Windows Server 2012 launches as cornerstone of Microsoft’s ‘Cloud OS’
Windows Server 2012 Launches!!
Microsoft launched Windows Server 2012 on September 4, making the final, released-to-manufacturing versions of the product available to customers for test and purchase.
As part of the launch, Microsoft officials are webcasting demonstrations of some of the estimated 300 new features that are part of the product. But the overarching message of launch day is that Windows Server 2012 isn’t about all the new bells and whistles in Windows Server 2012. Instead, it’s about Windows Server 2012 being a key component of Microsoft’s ‘Cloud OS’ vision and strategy — one where the very idea of what consititues an “operating system” is morphing.
Microsoft execs have been wrestling with the best way to explain the company’s approach to the cloud for the past few years. “Software plus services” gave way to “We’re all in,” which later gave way to Microsoft’s public/private/hybrid messaging.
Since earlier this summer — starting around the time of the Worldwide Partner Conference — Microsoft tweaked its messaging again. The latest word is that public (Windows Azure), private (Windows Server) and hosted (partner-hosted Windows Server) are the three pieces of Microsoft’s “Cloud OS” pie.
“Our Cloud OS platform is consistent across all of these things,” said Michael Park, Corporate Vice President of the Windows Server and Management Marketing Team. “And Windows Server 2012 was written from the cloud, up.”
Microsoft officials have been emphasizing the idea of Windows Server 2012 incorporating concepts and components from Windows Azure since September 2011, when Microsoft delivered the first public test build of Windows Server 2012.
Microsoft began to bring more symmetry to the naming of its Server and Azure components earlier this summer, rolling out an implementation of Active Directory for Azure that was meant to mirror Active Directory in Server. In June, Microsoft went a step further, bringing some of its Azure-specific technologies, like hosted virtual machines, to Windows Server, providing more commonality across the three Cloud OS elements.
“We’re opening the door to every app being available on every cloud,” Park said. “We’ve thought throught he delivery of the Cloud OS across public, private and hosed. Users will be cloud-ready from the get-go at multiple layers.”
Definitions aren’t all that’s changing
Microsoft is doing more in an attempt to get customers accustomed to the cloud than just changing its definitions and marketing.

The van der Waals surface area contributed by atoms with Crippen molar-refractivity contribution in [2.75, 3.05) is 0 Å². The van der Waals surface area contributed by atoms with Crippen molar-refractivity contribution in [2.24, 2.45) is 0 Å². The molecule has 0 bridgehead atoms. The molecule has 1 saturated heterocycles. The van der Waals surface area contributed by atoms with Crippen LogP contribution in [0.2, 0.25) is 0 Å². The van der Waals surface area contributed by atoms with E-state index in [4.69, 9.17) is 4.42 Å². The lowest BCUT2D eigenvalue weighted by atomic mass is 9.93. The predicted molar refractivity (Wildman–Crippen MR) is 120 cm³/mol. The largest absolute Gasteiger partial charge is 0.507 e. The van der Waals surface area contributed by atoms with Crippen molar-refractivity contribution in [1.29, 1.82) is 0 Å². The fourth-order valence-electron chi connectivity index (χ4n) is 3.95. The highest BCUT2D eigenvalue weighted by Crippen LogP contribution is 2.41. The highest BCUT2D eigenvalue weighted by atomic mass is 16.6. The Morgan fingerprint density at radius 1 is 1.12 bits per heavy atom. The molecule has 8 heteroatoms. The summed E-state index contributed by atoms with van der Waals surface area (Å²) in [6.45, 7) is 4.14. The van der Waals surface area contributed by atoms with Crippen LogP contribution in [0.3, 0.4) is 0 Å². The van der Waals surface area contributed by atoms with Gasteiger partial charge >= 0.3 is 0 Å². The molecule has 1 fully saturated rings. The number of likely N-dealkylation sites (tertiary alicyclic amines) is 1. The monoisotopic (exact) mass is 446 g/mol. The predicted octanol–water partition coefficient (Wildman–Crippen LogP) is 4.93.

Three years ago, when work began in earnest on Windows Server 2012 (or, as it was known then, Windows Server 8), the Server team did things differently than it had with previous releases, said Jeffrey Snover, a Microsoft Distinguished Engineer and Lead Architect for Windows Server.
For the first year in the Windows Server 2012 planning and development process, no one on the Windows Server team was allowed to write code. It was “pens down,” Snover said.
During that year, Microsoft created a number of sub-teams: The Voice of Technology team (investigating what was going on in the industry); a Voice of the Business team (investigating where the markets were headed); Voice of the Experience team (discerning pain points in data centers around the world); and Voice of the Customer team (systematically recording customer needs and requirements). The Server team also assembled its code check-in tools, quality tools and process tools during these first few months.
In late 2009, Microsoft combined its Windows Azure and Windows Server teams organizationally, creating a unified Server and Cloud division. So it’s not too surprising that the overriding design and development principles for Windows Server 2012 were heavily cloud-focused.
“Automation, automation, automation was the theme we heard from the Azure team folks,” Snover said. The Azure influence on Server is evident in Windows Server’s focus on scalability, performance and new virtualization requirements, for example.
At the same time, the Server team was working ever more closely with Windows client and buying into the “One thing” (one user interface, one set of developer tools/frameworks, one common identity and commerce infrastructure) emphasis taking hold across the company. (Once Windows Server was released to manufacturing, the Server and Tools team also took a cue from Windows client organizationally, changing up titles and reporting structure to make it more like Windows client.)
The end result, Microsoft officials are hoping, is a more cohesive and compelling message around Windows Server, in terms of positioning, licensing and pricing.
“This isn’t an either-or story. It’s an ‘and’ story,” Snover said. Whether a customer wants an on-premises-only single server operating system or one robust enough to handle data-center-scale networking, storage and compute, Microsoft is touting Windows Server 2012 as the right choice.